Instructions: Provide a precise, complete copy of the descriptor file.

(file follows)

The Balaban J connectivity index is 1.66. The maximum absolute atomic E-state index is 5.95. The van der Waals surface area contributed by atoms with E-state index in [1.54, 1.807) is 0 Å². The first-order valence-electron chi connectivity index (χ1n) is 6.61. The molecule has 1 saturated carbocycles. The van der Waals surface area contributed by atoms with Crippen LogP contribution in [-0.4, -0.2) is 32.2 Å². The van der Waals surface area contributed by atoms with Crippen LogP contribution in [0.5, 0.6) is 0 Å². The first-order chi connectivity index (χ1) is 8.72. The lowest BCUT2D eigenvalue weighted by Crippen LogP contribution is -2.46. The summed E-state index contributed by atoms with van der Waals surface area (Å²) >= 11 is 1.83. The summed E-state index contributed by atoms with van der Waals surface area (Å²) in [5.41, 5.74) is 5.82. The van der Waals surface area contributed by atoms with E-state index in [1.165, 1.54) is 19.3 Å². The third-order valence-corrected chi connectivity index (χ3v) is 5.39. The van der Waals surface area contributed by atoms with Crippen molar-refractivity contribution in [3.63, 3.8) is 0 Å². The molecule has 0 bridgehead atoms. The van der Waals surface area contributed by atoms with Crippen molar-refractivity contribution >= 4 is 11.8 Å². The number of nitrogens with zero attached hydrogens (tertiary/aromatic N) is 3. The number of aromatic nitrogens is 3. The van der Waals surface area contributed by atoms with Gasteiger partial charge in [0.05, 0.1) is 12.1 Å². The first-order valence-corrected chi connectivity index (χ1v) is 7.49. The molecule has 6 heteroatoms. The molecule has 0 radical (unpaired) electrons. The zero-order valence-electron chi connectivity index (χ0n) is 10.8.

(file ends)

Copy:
The Balaban J connectivity index is 1.66. The maximum absolute atomic E-state index is 5.95. The van der Waals surface area contributed by atoms with E-state index in [1.54, 1.807) is 0 Å². The first-order valence-electron chi connectivity index (χ1n) is 6.61. The molecule has 1 saturated carbocycles. The van der Waals surface area contributed by atoms with Crippen LogP contribution in [-0.4, -0.2) is 32.2 Å². The van der Waals surface area contributed by atoms with Crippen LogP contribution in [0.5, 0.6) is 0 Å². The first-order chi connectivity index (χ1) is 8.72. The lowest BCUT2D eigenvalue weighted by Crippen LogP contribution is -2.46. The summed E-state index contributed by atoms with van der Waals surface area (Å²) >= 11 is 1.83. The summed E-state index contributed by atoms with van der Waals surface area (Å²) in [5.41, 5.74) is 5.82. The van der Waals surface area contributed by atoms with E-state index in [1.165, 1.54) is 19.3 Å². The third-order valence-corrected chi connectivity index (χ3v) is 5.39. The van der Waals surface area contributed by atoms with Crippen molar-refractivity contribution in [3.63, 3.8) is 0 Å². The molecule has 0 bridgehead atoms. The van der Waals surface area contributed by atoms with Crippen molar-refractivity contribution >= 4 is 11.8 Å². The number of nitrogens with zero attached hydrogens (tertiary/aromatic N) is 3. The number of aromatic nitrogens is 3. The van der Waals surface area contributed by atoms with Gasteiger partial charge in [0.05, 0.1) is 12.1 Å². The first-order valence-corrected chi connectivity index (χ1v) is 7.49. The molecule has 6 heteroatoms. The molecule has 0 radical (unpaired) electrons. The zero-order valence-electron chi connectivity index (χ0n) is 10.8.